His intention, failed, was to increase territorial power to widen the backs of the party and negotiate the alliance that he is not being able to achieve with Sumar, the new political force of the Minister of Labor, Yolanda Díaz, who is convening and threading the parties to the left of the PSOE for the next general elections.

Díaz, who is also second vice president of the government of Spain, invited Podemos to join the formation, but the party demands open primaries, a condition that Yolanda Díaz does not accept.

Taking up the challenge


"The message was clear: you have to do things differently. No distractions," Diaz said when Sanchez announced the early general election. From this moment we are working to win on July 23. I take up the challenge."

And on Tuesday, he registered in the Ministry of the Interior the "Sumar Movement", a way to facilitate possible agreements with Podemos and other parties to present themselves in coalition.

Like a child born to a younger brother, Podemos "jealous" Sumar in its ties with Latin America, a continent heavily traveled by Pablo Iglesias, especially while he was at the head of Podemos. He left office, and political life, in 2021, when he presented himself as a candidate for president of the Community of Madrid and the current president, Isabel Díaz Ayuso, of the PP, passed the rag to him.

Podemos is in tune with La Cámpora, which at the III World Human Rights Forum held in Buenos Aires in March of this year gave the microphone of speakers to several leaders of Podemos who attended the meeting.

In November of last year, the Minister of Equality, Irene Montero, was at the Casa Rosada with President Alberto Fernández.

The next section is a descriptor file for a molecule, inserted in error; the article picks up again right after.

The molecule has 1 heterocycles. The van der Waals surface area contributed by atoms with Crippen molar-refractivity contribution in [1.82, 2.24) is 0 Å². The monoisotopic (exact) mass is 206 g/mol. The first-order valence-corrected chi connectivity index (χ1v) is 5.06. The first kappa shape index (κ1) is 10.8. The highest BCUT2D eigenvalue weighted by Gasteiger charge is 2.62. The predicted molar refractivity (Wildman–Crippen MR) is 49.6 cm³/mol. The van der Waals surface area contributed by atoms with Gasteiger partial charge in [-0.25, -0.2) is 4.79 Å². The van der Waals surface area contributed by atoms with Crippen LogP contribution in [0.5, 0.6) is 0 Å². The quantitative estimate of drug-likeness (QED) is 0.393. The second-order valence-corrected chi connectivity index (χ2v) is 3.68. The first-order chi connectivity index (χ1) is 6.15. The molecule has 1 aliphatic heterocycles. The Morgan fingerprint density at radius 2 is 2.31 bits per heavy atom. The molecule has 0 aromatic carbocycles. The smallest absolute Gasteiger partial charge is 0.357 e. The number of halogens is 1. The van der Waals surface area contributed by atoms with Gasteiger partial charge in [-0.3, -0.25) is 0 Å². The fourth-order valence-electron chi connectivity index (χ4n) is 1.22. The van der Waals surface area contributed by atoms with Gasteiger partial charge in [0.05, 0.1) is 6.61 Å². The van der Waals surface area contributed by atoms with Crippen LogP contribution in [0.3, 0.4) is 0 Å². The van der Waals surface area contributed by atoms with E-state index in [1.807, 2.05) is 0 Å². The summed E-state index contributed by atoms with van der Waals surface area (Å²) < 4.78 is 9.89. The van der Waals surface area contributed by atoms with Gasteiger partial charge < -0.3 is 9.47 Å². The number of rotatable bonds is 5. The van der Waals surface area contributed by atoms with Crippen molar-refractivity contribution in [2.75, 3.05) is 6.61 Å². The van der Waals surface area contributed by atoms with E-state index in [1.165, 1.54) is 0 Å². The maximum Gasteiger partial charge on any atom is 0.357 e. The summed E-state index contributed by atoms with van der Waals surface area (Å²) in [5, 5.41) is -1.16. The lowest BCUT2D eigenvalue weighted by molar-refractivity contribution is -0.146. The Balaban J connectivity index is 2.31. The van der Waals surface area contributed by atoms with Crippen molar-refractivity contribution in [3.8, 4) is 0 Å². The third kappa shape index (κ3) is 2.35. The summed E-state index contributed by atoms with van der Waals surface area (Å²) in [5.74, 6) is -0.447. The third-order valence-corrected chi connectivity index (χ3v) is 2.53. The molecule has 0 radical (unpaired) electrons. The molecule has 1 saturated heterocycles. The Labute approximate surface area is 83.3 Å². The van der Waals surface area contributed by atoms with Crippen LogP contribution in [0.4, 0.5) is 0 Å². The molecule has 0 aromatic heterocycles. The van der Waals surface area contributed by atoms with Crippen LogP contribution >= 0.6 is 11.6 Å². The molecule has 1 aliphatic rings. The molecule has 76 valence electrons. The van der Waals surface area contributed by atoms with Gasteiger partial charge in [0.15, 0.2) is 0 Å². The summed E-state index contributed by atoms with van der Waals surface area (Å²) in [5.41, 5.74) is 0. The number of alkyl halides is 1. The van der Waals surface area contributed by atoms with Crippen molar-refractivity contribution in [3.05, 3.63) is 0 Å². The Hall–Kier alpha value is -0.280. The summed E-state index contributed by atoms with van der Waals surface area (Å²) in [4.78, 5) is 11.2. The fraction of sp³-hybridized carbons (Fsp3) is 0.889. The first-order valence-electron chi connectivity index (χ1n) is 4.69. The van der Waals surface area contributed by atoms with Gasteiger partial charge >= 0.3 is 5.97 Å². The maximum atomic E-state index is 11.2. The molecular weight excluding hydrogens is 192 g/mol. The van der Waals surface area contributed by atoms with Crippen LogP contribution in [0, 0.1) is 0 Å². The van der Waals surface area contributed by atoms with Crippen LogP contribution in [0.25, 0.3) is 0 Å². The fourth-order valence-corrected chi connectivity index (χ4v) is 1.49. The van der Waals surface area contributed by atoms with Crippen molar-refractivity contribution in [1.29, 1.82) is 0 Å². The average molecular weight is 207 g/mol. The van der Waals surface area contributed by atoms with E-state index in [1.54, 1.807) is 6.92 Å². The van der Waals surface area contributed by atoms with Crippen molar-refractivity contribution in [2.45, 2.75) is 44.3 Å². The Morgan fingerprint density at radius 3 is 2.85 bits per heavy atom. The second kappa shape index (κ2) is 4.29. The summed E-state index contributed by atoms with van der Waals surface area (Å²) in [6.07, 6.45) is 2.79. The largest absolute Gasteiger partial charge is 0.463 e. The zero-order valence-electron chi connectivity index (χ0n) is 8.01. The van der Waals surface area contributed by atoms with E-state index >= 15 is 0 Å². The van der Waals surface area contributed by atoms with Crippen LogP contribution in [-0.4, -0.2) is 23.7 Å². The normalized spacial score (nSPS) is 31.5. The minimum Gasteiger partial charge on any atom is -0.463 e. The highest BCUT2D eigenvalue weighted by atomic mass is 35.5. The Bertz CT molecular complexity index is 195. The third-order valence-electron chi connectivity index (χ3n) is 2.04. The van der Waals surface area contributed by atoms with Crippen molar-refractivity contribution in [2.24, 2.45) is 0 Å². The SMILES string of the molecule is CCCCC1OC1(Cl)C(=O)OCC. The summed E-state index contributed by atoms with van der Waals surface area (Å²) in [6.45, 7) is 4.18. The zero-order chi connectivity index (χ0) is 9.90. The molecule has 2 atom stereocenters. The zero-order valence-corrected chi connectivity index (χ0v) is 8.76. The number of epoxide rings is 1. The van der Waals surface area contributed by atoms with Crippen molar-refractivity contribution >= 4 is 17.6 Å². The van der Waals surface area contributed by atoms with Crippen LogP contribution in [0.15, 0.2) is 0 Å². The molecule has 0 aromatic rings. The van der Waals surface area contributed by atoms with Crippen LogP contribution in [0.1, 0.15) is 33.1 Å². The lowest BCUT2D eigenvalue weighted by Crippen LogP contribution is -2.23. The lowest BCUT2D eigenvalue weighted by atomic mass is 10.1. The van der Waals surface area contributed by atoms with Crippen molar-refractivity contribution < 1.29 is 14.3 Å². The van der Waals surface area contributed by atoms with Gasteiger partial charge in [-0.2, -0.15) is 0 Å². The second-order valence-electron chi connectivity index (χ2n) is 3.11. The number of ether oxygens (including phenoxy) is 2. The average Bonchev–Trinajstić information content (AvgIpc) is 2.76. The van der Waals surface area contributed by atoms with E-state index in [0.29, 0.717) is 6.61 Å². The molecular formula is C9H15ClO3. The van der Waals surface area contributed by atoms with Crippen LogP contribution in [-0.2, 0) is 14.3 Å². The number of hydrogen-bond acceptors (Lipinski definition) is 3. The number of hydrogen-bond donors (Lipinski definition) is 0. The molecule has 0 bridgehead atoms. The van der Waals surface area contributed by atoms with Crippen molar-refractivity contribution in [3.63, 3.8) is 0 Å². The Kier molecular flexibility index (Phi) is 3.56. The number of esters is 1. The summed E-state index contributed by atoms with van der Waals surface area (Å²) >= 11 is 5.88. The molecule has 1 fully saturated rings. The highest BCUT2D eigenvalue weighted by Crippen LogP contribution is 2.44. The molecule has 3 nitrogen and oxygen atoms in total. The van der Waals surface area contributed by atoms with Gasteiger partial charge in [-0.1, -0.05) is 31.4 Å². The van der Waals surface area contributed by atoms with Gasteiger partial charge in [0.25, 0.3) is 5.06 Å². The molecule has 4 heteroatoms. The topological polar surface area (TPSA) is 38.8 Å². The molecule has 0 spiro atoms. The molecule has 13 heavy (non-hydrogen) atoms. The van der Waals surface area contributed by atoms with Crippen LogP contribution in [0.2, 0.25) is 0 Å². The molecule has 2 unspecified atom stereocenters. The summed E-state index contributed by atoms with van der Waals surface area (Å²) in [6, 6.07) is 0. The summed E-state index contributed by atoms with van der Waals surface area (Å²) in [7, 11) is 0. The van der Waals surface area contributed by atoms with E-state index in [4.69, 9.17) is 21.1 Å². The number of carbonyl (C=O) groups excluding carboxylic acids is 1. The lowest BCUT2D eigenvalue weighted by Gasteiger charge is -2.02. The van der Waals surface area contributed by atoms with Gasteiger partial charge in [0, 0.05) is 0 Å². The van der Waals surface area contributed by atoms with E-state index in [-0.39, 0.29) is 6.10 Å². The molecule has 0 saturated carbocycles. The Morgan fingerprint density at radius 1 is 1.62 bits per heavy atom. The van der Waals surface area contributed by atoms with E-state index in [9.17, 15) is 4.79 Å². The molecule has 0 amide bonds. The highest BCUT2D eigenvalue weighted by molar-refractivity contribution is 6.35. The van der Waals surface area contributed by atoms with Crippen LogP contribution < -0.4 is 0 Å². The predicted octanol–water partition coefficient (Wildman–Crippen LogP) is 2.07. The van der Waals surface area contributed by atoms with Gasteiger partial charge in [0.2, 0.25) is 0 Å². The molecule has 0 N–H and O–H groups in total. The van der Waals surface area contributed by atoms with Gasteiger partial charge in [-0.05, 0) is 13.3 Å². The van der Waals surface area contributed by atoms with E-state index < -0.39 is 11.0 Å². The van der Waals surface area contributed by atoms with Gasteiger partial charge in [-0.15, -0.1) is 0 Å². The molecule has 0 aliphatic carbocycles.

"During the meeting, the two governments have advanced in collaboration to advance the rights of women and the LGTBI community," Moncloa said.

It was on that same trip that the Argentine presidential spokeswoman, Gabriel Cerruti, made Montero the unfortunate comment about the stones that remember in the Plaza de Mayo the loved ones who died of Covid during the pandemic.

"There, after Covid, the right has put its stones remembering the dead of Covid," Cerruti told Montero in the tour of the Casa Rosa that he made with the minister just as Virgilio guided Dante in The Divine Comedy.

In August, Vice President Cristina Fernández de Kirchner had received Pablo Iglesias in Buenos Aires. And when in December the vice president received a conviction for the trial of Vialidad, the leadership of Podemos supported her on social networks.

"Scoundrel judges who fine-tune to the Argentine right what the ballot boxes did not give them. Cristina Fernández de Kirchner is convicted by corrupt judges, with relatives working for Macri, without evidence. A 'soft' coup d'état. Lawfare that should take them to prison," said Juan Carlos Monedero, one of the founders of Podemos.

"The judicial and media war is the tool of the powerful to stop democratic advances. They seek to discipline millions by destroying one. It will not go well, we are more. Vice President, dear Cristina, all with you", were the words of Irene Montero.

"If Podemos is not there, the changes do not come," said the general secretary of Podemos during the electoral campaign for the municipal and regional elections on May 28. A formula that did not work: Podemos will not be in the territories where it had set foot. And the change did come. Abrupt, Pedro Sánchez imposed it with the announcement of early elections, a stir that still does not cease.

Madrid. Correspondent

PB

See also

Early elections in Spain: Pedro Sánchez ups the ante, in a high-risk move

The triumph of the PP in Spain is a hard political blow for Alberto Fernández and Kirchnerism

Source: clarin